Video: Residencia / Tramnesia

Provided by the creative minds of Tramnesia, this short film takes us inside a remote hotel in Northern known as the Residencia. Located in a desolate area of the Atacama desert, this subterranean building is straight out of a James Bond movie, literally. You may recognized it as the bad guy lair in Quantum of Solace.

Designed by the German architects of Auer + Weber, this hotel serves as a sanctuary for the astronomers and visitors of the European Southern Observatory’s Paranal Observatory. Hardly visible from the entrance road, the submerged the L-shaped structure is marked by a long brick entrance and skylight dome. Once inside, “cavernous public spaces echo the openness of the desert” and are “enclosed by dark earth tones that produce a cozy and secure effect.”

Screen Shot
Cite: Rosenfield, Karissa. "Video: Residencia / Tramnesia" 13 Jul 2012. ArchDaily. Accessed 24 May 2015. <>
  • Marty Needham

    You guys need to get your facts straight.
    The Residencia was designed by Architect Hernan Marchant, Now a professor at NC State University.
    He entered a design competition and during the process his design was stolen and manipulated.
    Any doubters just call NCSU and set up a meeting with him ………he can produce and show you his original design documents.
    It would be nice ti see him get the credit he deserves.

  • Brandon

    I think you guys should research a man named Hernan Marchant. He is the actual designer of the Residencia.
    He is originally from Chile and entered a competition and was only made aware of his design being the winning design by a former student who informed him of such.
    He is now a professor at NC State University, I’m sure it would be relatively easy to contact him and discover that he is the “true” architect of the Residencia.

  • Marty

    I left a comment earlier but it is not posted so I am leaving a similar comment.

    I too, like Brandon , know that Hernan Marchant is the true designer of the Residencia.
    I wish someone would interview Mr. Marchant and prove to the architectural community and the world that his design was stolen and give him the recognition that he deserves.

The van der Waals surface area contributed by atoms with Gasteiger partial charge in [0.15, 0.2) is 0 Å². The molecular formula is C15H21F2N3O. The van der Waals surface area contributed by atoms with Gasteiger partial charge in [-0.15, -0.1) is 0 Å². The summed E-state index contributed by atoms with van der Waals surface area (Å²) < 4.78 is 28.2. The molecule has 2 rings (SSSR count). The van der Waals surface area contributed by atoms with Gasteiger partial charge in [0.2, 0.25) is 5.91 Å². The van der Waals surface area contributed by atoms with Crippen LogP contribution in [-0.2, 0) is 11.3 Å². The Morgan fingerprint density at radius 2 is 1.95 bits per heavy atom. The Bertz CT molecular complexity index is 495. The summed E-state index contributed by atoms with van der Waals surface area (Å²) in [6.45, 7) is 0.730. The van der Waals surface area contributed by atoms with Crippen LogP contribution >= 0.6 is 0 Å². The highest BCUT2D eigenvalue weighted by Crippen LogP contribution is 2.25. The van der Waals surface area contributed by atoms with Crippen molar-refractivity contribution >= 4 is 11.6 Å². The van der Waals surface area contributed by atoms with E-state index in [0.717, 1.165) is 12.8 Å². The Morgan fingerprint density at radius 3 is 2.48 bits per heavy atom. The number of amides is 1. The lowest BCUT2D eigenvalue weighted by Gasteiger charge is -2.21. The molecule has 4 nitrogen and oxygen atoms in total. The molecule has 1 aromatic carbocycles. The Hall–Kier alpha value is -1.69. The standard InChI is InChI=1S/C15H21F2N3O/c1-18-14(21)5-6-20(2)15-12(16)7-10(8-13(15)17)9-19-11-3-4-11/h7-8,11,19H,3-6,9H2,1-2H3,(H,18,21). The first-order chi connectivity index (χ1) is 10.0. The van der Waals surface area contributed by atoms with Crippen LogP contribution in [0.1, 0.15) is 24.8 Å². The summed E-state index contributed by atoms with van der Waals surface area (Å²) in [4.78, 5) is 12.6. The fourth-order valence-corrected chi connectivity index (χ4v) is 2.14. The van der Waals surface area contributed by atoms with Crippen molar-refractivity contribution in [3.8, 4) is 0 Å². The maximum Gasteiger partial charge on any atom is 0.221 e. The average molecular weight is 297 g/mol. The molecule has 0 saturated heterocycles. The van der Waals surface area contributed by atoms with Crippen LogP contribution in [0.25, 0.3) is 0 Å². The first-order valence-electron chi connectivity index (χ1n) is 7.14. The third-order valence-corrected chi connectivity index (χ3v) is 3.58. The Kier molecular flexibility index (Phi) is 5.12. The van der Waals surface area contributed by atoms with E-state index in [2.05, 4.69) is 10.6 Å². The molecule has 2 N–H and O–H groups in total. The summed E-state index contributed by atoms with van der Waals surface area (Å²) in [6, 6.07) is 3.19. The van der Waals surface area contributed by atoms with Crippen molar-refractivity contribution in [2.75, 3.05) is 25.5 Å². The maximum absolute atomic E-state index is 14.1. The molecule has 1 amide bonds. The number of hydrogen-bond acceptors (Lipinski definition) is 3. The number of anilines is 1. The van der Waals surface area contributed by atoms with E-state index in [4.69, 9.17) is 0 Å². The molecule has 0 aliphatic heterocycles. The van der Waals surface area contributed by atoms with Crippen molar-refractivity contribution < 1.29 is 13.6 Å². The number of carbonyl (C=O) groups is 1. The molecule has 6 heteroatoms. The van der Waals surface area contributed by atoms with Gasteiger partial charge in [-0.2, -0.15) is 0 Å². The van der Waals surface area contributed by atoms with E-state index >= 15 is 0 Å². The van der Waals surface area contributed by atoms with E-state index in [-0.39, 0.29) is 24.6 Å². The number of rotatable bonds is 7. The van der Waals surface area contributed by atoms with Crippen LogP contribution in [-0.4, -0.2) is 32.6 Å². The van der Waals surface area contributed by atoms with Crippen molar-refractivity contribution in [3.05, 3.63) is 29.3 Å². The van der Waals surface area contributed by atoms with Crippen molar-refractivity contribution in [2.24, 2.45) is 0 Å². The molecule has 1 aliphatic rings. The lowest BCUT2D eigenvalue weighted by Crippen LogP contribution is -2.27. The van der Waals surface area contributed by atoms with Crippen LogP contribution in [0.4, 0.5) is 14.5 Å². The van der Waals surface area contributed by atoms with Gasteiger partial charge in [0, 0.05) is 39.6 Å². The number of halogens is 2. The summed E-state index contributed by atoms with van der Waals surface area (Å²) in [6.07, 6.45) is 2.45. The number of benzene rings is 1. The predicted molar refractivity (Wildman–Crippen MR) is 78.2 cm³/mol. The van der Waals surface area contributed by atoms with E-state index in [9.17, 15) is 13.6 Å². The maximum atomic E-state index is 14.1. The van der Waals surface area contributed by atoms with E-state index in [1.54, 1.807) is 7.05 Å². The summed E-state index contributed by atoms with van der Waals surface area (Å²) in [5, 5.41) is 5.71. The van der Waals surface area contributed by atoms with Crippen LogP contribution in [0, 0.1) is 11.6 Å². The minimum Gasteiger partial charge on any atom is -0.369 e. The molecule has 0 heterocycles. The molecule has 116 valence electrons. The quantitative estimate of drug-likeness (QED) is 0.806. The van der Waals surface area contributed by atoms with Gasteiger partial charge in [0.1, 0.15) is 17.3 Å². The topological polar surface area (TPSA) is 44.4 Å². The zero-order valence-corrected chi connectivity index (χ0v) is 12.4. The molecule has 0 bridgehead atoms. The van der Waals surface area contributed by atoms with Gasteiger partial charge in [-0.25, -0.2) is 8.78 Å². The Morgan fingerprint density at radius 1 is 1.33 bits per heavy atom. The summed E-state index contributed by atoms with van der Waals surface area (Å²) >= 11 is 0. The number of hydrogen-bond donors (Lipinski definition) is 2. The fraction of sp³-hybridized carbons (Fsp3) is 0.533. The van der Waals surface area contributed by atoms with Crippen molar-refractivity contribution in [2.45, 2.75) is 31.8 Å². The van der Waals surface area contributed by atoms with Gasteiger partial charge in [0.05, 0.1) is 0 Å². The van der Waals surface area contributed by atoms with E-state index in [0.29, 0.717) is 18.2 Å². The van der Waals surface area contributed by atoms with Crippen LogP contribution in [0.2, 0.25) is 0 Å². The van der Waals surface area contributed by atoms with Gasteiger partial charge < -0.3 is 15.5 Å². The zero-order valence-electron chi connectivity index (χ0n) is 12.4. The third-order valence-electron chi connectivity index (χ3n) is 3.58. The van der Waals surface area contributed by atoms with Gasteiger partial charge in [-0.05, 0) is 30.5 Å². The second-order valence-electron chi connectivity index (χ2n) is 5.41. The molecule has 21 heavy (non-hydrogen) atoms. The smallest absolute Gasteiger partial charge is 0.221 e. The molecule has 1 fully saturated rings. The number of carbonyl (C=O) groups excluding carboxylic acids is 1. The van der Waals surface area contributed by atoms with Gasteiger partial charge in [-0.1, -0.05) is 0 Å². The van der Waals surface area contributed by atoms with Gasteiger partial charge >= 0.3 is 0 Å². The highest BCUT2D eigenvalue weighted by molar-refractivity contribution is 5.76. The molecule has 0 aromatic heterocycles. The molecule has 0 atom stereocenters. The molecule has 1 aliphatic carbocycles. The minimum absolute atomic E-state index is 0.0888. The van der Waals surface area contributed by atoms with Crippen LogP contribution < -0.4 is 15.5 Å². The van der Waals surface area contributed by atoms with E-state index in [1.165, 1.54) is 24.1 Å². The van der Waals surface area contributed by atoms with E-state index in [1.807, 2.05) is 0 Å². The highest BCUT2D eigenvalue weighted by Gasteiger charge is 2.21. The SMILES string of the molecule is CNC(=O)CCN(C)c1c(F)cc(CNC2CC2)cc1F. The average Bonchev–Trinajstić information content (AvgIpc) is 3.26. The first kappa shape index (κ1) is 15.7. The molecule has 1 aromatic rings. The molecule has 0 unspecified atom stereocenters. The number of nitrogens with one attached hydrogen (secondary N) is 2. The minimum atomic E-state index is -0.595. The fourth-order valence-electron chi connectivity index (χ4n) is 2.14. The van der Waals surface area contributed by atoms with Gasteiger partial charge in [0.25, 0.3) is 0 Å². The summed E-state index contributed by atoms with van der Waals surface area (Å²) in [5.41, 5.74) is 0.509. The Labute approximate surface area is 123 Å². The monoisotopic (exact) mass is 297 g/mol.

• Kyle Semon

    Sadly, credit for the Residencia has been given to the wrong individuals. Auer + Weber did NOT, in fact, design this hotel. The architect who designed this hotel is Hernán Marchant, a current Professor and Associate Dean at North Carolina State University.

    As mentioned previously, after entering his design (along with eight other select architects from around the world) to a competition and never hearing from the hosts of the competition, he had assumed that he had lost. Some time later, one of his former students (who worked for a firm in NY who was assisting in the Residencia project) congratulated him on his “accomplishment” of winning the competition. It was then that Mr. Marchant realized that something had happened.

    The former student then showed the drawings for the project to Mr. Marchant, so he would believe that it was actually his design, and his fears were confirmed; Hernán Marchant’s design had been stolen and was being constructed by a German architecture firm.

    To this day, Hernán still has the original drawings from the competition on file. And yet, he has never sought revenge. This is not the way Mr. Marchant is. However, his students and people at the University are disgusted with what has happened. What kind of world do we have to look forward to working in if people steal other hardworking individual’s designs and use them to gain wrongful credit and fame? If we don’t stand against it, who will?

    Credit for the Residencia needs to be given to it’s actual creator, Chilean-born architect, Hernán Marchant.

    I strongly urge you to look into this matter and discover the truth for yourself.

  • Thiefsie Taffer

    Perhaps the clause of the competition handed over ownership of the entries to the organisation and thus they solicited another architect to use the drawings to complete the job. That would entail that technically the job was done by the German firm with a sketch design by Merchant??

    Perhaps a joint credit is more appropriate but if Merchant only did the sketch design phase it would be remiss to assume that Auer & Weber were not the ‘more true’ architects of the job.

    Merchant obviously should have received the competition prize as per any terms and conditions (including credit) but we are not privy to the fine print on that competition.

    Practises like this which I would assume are all done legally are why architects should be very wary of entering competitions…